Jimmy Savile
Courtesy of Alex Maguire/REX/Shutterstock

LONDON —  Tony Hall, director general of the BBC, formally apologized to victims of sexual abuse at the hands of the late BBC personality Jimmy Savile following the release Thursday of a blistering report on decades of assaults by the “Top of the Pops” host.

“The BBC failed you when it should have protected you,” Hall said. “A serial rapist and a predatory sexual abuser both hid in plain sight at the BBC for decades. What this terrible episode teaches us is that fame is power, a very strong form of power and like any form of power it must be held to account… and it wasn’t,” he said.

The report found that the culture at the broadcaster at the time tolerated Savile’s behavior. It also indicates that the “culture of fear” that allowed Savile’s acts to continue still exists to some degree at the broadcaster. A separate report, conducted by Linda Dobbs, found 21 victims of abuse at the hands of former BBC anchor Stuart Hall, and that BBC management in Manchester was aware of his conduct.

Janet Smith, a former judge who authored the report, stated that Savile, who died in 2011, and Hall “must be condemned for their monstrous behavior.”

The report was leaked last month (see Variety report here) but published officially on Thursday, identified 72 victims of Savile’s sexual abuse, including eight who were raped and one victim as young as eight. These were the incidents connected to Savile’s employment at the BBC, which extended from 1964 to 2007, but do not include others that occurred at hospitals and other public institutions. A 2014 report by the National Society for the Prevention of Cruelty to Children found that he sexually abused at least 500 children.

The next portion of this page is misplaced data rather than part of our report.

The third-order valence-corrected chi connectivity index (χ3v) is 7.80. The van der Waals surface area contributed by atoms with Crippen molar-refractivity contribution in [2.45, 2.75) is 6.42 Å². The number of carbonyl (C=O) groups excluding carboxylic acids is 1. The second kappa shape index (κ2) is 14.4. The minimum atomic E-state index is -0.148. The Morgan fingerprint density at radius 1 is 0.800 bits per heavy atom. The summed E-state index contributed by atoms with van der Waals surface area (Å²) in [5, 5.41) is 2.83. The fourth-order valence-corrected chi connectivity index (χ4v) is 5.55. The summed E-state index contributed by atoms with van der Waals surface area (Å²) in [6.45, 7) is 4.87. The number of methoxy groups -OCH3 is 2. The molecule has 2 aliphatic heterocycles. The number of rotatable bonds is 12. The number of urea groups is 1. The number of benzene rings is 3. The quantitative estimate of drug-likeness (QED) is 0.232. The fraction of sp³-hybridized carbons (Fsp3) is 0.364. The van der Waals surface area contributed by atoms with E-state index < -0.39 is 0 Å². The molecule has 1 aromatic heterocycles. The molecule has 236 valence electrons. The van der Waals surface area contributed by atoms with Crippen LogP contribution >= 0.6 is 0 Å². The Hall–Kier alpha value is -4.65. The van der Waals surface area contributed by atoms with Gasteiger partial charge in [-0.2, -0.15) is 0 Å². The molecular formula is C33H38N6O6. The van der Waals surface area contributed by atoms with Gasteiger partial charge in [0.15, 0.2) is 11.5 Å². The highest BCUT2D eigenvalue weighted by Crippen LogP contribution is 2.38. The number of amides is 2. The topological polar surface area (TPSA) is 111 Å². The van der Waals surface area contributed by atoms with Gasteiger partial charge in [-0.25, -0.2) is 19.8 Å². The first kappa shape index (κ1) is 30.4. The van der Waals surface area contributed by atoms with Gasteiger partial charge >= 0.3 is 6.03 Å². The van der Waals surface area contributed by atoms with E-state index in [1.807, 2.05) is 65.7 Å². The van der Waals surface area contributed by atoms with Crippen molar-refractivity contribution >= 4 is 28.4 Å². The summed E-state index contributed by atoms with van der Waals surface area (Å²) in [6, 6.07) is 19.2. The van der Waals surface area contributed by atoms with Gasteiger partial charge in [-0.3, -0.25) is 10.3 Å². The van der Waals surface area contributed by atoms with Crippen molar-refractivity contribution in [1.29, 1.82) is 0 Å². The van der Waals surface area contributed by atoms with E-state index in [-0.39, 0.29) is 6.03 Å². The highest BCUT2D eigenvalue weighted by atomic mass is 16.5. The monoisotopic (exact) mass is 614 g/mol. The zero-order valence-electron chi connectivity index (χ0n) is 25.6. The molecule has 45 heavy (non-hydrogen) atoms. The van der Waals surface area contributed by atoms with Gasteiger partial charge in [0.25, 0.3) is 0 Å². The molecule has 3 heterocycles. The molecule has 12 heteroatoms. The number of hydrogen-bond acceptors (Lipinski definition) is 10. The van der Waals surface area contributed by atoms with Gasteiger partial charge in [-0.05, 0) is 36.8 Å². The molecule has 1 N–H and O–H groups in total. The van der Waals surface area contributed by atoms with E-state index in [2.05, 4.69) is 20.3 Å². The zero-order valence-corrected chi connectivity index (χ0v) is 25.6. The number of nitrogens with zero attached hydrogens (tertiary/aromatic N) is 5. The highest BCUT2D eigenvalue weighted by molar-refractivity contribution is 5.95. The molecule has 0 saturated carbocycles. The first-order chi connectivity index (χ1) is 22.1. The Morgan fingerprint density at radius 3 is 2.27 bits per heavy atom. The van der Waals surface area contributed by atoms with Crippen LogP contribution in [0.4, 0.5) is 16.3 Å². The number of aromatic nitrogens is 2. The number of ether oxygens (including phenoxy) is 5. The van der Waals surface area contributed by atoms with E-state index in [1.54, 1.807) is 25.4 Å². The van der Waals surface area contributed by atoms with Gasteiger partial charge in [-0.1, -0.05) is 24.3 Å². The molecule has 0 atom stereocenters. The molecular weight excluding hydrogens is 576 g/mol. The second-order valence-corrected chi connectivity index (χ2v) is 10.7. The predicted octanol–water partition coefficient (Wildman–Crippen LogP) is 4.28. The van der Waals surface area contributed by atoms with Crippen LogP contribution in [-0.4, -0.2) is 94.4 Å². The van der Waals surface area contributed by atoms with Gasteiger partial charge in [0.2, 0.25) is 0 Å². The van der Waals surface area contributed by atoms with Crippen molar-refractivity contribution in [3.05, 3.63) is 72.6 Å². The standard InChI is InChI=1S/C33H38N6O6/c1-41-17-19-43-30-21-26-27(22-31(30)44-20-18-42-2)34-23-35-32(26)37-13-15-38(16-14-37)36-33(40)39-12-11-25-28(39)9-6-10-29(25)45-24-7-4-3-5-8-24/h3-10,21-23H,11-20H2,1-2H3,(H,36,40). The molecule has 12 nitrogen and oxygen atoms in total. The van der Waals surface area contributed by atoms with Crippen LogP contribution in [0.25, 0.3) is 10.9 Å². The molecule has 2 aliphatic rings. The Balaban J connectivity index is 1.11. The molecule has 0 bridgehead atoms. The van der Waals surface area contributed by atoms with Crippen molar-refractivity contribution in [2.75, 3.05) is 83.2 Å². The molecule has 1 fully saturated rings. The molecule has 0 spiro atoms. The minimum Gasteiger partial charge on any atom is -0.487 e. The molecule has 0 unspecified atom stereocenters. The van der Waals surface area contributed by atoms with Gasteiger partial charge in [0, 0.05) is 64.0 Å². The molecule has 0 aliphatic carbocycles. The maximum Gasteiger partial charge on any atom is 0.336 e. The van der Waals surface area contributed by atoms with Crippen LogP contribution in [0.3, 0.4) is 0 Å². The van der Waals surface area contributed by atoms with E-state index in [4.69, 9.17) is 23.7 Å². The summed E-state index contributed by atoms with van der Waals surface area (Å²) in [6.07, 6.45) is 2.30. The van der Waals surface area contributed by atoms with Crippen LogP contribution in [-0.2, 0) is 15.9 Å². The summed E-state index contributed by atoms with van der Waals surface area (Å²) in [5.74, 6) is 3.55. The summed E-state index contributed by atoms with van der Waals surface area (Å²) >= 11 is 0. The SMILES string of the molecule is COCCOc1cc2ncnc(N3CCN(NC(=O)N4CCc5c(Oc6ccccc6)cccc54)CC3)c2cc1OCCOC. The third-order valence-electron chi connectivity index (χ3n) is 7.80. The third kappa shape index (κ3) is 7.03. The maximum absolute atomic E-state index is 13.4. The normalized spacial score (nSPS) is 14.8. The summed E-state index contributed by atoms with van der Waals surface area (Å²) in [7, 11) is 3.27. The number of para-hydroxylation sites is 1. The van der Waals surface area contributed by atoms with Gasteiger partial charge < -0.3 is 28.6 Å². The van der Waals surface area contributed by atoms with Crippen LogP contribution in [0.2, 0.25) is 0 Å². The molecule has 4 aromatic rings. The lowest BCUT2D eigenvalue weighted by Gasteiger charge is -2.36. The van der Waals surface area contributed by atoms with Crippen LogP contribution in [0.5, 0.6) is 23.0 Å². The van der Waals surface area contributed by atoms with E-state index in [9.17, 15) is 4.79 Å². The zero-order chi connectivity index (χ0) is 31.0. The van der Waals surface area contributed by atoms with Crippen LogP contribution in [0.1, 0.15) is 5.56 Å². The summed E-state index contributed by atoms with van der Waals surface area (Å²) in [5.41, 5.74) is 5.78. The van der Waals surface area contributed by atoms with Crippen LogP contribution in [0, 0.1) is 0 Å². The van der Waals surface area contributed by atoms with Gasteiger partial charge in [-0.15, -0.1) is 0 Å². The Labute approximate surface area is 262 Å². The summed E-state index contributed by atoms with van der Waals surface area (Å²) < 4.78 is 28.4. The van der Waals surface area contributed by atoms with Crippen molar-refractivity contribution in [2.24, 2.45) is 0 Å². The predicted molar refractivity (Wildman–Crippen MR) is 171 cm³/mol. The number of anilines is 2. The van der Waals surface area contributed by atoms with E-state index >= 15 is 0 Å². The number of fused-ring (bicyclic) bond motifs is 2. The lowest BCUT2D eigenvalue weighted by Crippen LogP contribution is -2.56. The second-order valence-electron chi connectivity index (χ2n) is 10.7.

Most of the incidents took place during the 1970s. The report cited eight informal complaints that were lodged against Savile that never led to repercussions.

After listing those complaints, Smith concludes: “It appears to me that the culture of the times both within and without the BBC was such that incidents of this kind were not treated seriously.”

Some of the incidents occurred while his shows were being filmed. Smith, after describing one such occasion, states: “It appears to me that the BBC floor staff at that time probably regarded this kind of conduct by Savile as harmless good fun and regarded a girl who complained about it as a nuisance.”

One focus of the Savile report was the BBC’s approach to their stars. Smith wrote: “The BBC should examine its attitude towards ‘the talent.’ I have reported that the BBC appeared at least in the past to be tolerant of inappropriate conduct by the stars because they were more valuable to the BBC than the BBC’s own values. The first reason for this is because of a deference or even adulation which was, and still can be, accorded to celebrity in our society.”

Filed Under:

Want to read more articles like this one? SUBSCRIBE TO VARIETY TODAY.
Post A Comment 0